Guaranteed bandwidth finding it and finding it at the best price

Guaranteed Bandwidth — Finding it and Finding it at the Best Price

Starting an online business has several recurring expenses and some analogies to brick and mortar businesses. One of the places where they differ is getting bandwidth. While not an exact analogy, bandwidth is broadly related to the road frontage needed to see your business’ shop front, where the analogy breaks down is that you have to pay for a particular volume of traffic of people to see your signage and find out about your products, something that isn’t necessary on a motorway with a physical sign.
(The benefit of bandwidth-based businesses is that your motorway and shop front are visible all around the world if someone knows to find them.)
However, most commercial business hosting providers have fixed width bandwidth packages. For many businesses, these are sufficient, but for others, they are not. Running out of bandwidth means that people cannot access your site. There are ways around running out of bandwidth, most notably reducing the size of graphics on your web site, and optimizing it for fast downloads in general, but these will put a significant crimp on how your web site looks, and that’s what attracts customers.
The next option for bandwidth is usually overkill for a commerce site, but is the bread and butter of a high-end data centre: Leasing a fixed bandwidth connection.
Leased line connections are, to a business, the equivalent of a cable modem or DSL line for your home. It’s a dedicated connection between your business and the Internet; they start out broadly identical to a DSL line for a higher end service, like a 1.5 Megabits per Second download speed and roughly 2/3 of that for upload speeds. They quickly go beyond that, however. Some are aggregated links of multiple cable modem connections, and at the high end, you can get a dedicated T1 line, or an OC-3 line at 34 megabits per second (or multiple OC-3 lines for a major data centre).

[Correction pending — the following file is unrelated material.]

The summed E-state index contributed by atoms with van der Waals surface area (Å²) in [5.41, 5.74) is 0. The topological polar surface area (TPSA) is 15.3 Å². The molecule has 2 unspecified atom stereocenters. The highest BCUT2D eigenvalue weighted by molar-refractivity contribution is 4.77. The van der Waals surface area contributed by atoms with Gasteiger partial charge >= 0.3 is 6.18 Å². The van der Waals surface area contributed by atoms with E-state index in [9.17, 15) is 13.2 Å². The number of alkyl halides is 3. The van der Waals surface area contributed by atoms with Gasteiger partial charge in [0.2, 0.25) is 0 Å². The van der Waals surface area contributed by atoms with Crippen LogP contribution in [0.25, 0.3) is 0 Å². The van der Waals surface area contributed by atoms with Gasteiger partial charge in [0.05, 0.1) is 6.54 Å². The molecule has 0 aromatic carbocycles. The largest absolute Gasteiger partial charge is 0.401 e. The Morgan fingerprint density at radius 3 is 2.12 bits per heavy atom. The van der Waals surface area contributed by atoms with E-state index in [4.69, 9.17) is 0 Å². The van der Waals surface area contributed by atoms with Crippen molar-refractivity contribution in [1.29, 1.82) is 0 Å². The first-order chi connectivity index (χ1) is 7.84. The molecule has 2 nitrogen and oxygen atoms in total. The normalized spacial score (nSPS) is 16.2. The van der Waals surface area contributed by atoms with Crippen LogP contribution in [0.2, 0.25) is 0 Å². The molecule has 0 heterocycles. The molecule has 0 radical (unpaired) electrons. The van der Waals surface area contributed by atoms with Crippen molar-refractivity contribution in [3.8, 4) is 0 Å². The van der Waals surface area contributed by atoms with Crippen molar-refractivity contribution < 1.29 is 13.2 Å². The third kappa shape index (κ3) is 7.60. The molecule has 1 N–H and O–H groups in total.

For most businesses that use the web predominantly for ecommerce and customer relations, an OC-3 line is overkill by a large margin. The primary exceptions are commerce web sites that deal in high bandwidth items, such as videos. Video rental on demand consumes tremendous amounts of bandwidth, as does search engine processing or running a shared file or FTP server.
Most businesses that use a leased line for high-end bandwidth use it, as mentioned, for data centre connectivity, with the aim to provide faster connections than they could get through the public internet. These connections are used to share data and run virtualized applications, and can give employees in locations as disparate as Leeds and Glasgow speeds comparable to a local Ethernet connection.
International packages can also be assembled and even high end residential services can be run, with optical fibre being run to newer developments.
One place where consideration is merited is the company’s reputation; many companies simply resell leased lines from the major telephone companies, and provide minimal support if there are problems; it is always worth it to check out the company’s reputation by a judicious Google search before signing up for a contract.

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